8 Man Football Formations

In recent years, many eight on eight football leagues have been popping up all over the country. 

Especially in youth leagues, eight-man football is a faster, more exciting variation on the game we know and love. 

With fewer players on the field, you’ll find more space, meaning you can get creative with the types of plays you can call. 

From throwing the ball wide, hitting deep fly runs, or crashing the ball up the middle, 8 man football can be one of the most exciting formats of American football. 

To get your playmaking creativity flowing, we’ve set out some of our favorite offensive 8 man football plays you can build your football playbook around. 

8 man football offensive playbook

Under an 8 man offensive formation, teams usually line up with three or four or even five offensive linemen, depending on the play they’re running. 

That will usually leave you with one quarterback (QB) and three receivers, often two wide receivers (WR) and one running back (RB). 

Depending on how your defense are lining up against you or what type of play you want to run, you can have as many as four or even five wide receivers in the backline. 

But remember, even if you have Tom Brady on your team, you still need to provide your quarterback with protection, so I’d advise you to align with at least three offensive linemen, two defensive tackles, and one center like our first play. 

Bombs away!

Low on downs? Scoreboard against you? Your only option is to throw for the line.

With this play, you’re looking to launch the ball long and high to hit none of your wide receivers, tracking deep on the endzone. 

It is a risky play and gives very little protection to your QB, so you’ll need to ensure your center chan hit a longer snap to your QB, who will have to stand further back. 

But if it’s run right, it ensures guaranteed touchdowns. 

He’ll then have to cover the middle channel, with your offensive tackles or guards (OT) also securing the middle of the pitch to protect your QB. 

That will leave the QB open to hit multiple receivers advancing on the endzone. 

Starting from left to right, each WR will provide a different running option. The first WR will need to time his run to not collide with the player on his right, running a fast fly run straight to the endzone. He will hold his run, go straight, and cut a steep post towards the right-hand corner flag. 

In front of him, the QB will have a player running an out route as his security to gain a quick ten yards, while the WR on the far right will try to gain a few yards on his opposing cornerback, cutting inside but then changing his run again to run another post route to the corner.

The tank

Similar to a Wing-T offensive play, this 8 man adaptation uses a tight end (TE) to push your defense infield to create space for a running back sweeping round the back of the QB to hit the line at pace

The play also requires a WR and a fullback (FB) to block defenders from tackling your running back. 

With each of your blockers and offensive linemen directing the play to the right-hand side of the field, you’ll open up a channel on the left-hand side, which the RB can exploit to gain a quick ten yards.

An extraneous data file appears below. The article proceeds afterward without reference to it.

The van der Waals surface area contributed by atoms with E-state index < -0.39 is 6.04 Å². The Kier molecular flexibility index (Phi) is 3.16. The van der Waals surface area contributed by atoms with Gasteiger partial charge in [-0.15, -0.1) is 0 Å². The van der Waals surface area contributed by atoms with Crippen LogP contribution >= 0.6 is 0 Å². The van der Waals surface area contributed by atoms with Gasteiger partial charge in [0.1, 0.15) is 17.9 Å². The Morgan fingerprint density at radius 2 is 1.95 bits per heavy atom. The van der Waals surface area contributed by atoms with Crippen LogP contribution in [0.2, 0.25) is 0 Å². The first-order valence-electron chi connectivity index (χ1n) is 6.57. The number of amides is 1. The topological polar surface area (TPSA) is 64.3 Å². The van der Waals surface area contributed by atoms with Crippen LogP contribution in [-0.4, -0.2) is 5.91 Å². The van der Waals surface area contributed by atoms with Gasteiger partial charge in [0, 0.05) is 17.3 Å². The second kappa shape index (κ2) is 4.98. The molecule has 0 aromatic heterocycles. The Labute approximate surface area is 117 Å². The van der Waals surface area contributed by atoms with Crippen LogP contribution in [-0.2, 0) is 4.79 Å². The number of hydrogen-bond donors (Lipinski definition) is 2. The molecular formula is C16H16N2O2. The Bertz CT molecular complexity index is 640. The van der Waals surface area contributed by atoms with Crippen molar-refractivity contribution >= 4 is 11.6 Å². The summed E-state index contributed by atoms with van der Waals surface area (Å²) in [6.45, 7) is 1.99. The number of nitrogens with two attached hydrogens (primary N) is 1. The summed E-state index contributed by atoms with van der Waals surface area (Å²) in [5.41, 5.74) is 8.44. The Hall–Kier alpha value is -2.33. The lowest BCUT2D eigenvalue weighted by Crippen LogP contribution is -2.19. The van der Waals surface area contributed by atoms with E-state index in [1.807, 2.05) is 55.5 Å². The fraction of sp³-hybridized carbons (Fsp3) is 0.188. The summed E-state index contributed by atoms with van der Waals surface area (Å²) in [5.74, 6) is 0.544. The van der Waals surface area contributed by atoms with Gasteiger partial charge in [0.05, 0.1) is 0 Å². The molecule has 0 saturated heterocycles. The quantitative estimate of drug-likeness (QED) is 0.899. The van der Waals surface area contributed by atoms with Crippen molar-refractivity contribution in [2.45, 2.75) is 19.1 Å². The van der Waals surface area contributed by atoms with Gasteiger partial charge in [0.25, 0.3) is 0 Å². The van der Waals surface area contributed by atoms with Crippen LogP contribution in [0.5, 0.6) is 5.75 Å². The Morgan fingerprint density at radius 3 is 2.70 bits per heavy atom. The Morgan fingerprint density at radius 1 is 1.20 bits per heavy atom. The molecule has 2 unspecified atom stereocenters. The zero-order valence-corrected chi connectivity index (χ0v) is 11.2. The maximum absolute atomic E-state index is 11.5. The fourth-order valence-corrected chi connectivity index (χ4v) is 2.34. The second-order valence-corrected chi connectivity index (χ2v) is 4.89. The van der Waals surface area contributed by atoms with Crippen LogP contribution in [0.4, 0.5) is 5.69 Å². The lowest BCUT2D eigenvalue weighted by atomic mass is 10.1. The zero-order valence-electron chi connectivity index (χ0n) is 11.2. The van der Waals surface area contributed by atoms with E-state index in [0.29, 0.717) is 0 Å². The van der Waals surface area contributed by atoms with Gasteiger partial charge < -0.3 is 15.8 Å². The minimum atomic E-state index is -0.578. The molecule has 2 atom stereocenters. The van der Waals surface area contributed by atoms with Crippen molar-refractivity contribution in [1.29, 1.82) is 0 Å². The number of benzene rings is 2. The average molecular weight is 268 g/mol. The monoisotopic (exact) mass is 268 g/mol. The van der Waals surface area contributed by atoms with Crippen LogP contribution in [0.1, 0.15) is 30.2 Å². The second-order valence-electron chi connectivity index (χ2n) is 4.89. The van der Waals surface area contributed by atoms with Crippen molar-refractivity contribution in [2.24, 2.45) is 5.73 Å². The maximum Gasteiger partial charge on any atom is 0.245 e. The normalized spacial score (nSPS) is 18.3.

This is an excellent play to use early on in the game to test your opposition defense to see how capable they are of adapting to switch plays. 

Plus, it’s also an excellent play for youth teams who may not necessarily have the most skilled or strong QB who can throw big darts 80 yards downfield. 

But this 8 man tackle football play does require a strong RB who can break through tackles and a WR who isn’t afraid of doing the dirty work to block defenders. 

Deceptive Wing-T

Looking to pull defenders out of the action zone? Why not use a wide receiver to run a decoy route to the right-hand side of the scrimmage?

With your RB set to receive the ball and loop around left, the WR who passes the QB first should pull a few defenders away from the left-hand side of the pitch and open up some space for your RB who will receive the football

Once he takes the pass from the QB, he’ll have three blockers pushing players back into the center of the pitch. The FB plays a crucial blocking role in this play, as he can fend off defenders, giving the RB enough space to make some vital yards to gain that next down. 

Crucially in this play, you need your offensive tackle to create that blocking wing that will push defenders back infield and create space for the ball carrier. 

Counter drag

Again in this play, you’re looking to deceive your opposition defenders

Ideally, you’d want to run the counter drag after you’ve already used a Wing-T formation to throw your offense. 

The play set up to draw players in to make them think we’re going to run the ball around the wing of the scrimmage, with your RB looping behind the QB and your TE and OT aligning to push your opposition infield

In reality, the QB will have two options: either hit the WR on the left who will run a drag route to the middle of the field, or launch a bomb to hit the WR on the right making a fly run on the right side of the field. 

This play requires your QB to be able to quickly assess how your defense is lining up, to offload the ball to the right player on the field.